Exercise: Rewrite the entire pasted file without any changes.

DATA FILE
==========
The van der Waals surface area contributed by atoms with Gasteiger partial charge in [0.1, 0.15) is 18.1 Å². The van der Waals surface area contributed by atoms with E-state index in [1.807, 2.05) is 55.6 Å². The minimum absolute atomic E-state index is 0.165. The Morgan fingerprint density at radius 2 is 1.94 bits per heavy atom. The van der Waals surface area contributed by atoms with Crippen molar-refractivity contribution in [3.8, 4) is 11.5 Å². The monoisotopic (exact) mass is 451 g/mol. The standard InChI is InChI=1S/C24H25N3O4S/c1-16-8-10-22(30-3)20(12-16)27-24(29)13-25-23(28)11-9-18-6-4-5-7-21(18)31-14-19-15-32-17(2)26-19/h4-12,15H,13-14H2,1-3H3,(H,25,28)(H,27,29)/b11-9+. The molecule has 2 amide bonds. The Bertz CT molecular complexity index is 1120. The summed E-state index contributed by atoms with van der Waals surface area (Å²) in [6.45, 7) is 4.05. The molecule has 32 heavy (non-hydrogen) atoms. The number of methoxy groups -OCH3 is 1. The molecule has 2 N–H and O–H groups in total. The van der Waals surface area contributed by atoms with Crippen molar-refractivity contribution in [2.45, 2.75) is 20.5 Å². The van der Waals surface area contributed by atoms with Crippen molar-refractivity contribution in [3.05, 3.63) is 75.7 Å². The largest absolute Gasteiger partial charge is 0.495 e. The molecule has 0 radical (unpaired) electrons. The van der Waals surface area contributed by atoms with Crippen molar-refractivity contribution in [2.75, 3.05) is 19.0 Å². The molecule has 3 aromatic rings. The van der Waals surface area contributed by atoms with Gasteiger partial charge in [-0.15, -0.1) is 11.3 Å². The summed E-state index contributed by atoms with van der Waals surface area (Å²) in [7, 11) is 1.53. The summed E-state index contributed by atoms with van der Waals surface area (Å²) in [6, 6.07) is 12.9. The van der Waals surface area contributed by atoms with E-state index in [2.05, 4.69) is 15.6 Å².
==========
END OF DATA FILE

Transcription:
The van der Waals surface area contributed by atoms with Gasteiger partial charge in [0.1, 0.15) is 18.1 Å². The van der Waals surface area contributed by atoms with E-state index in [1.807, 2.05) is 55.6 Å². The minimum absolute atomic E-state index is 0.165. The Morgan fingerprint density at radius 2 is 1.94 bits per heavy atom. The van der Waals surface area contributed by atoms with Crippen molar-refractivity contribution in [3.8, 4) is 11.5 Å². The monoisotopic (exact) mass is 451 g/mol. The standard InChI is InChI=1S/C24H25N3O4S/c1-16-8-10-22(30-3)20(12-16)27-24(29)13-25-23(28)11-9-18-6-4-5-7-21(18)31-14-19-15-32-17(2)26-19/h4-12,15H,13-14H2,1-3H3,(H,25,28)(H,27,29)/b11-9+. The molecule has 2 amide bonds. The Bertz CT molecular complexity index is 1120. The summed E-state index contributed by atoms with van der Waals surface area (Å²) in [6.45, 7) is 4.05. The molecule has 32 heavy (non-hydrogen) atoms. The number of methoxy groups -OCH3 is 1. The molecule has 2 N–H and O–H groups in total. The van der Waals surface area contributed by atoms with Crippen molar-refractivity contribution in [2.45, 2.75) is 20.5 Å². The van der Waals surface area contributed by atoms with Crippen molar-refractivity contribution in [3.05, 3.63) is 75.7 Å². The largest absolute Gasteiger partial charge is 0.495 e. The molecule has 0 radical (unpaired) electrons. The van der Waals surface area contributed by atoms with Crippen molar-refractivity contribution in [2.75, 3.05) is 19.0 Å². The molecule has 3 aromatic rings. The van der Waals surface area contributed by atoms with Gasteiger partial charge in [-0.15, -0.1) is 11.3 Å². The summed E-state index contributed by atoms with van der Waals surface area (Å²) in [7, 11) is 1.53. The summed E-state index contributed by atoms with van der Waals surface area (Å²) in [6, 6.07) is 12.9. The van der Waals surface area contributed by atoms with E-state index in [2.05, 4.69) is 15.6 Å².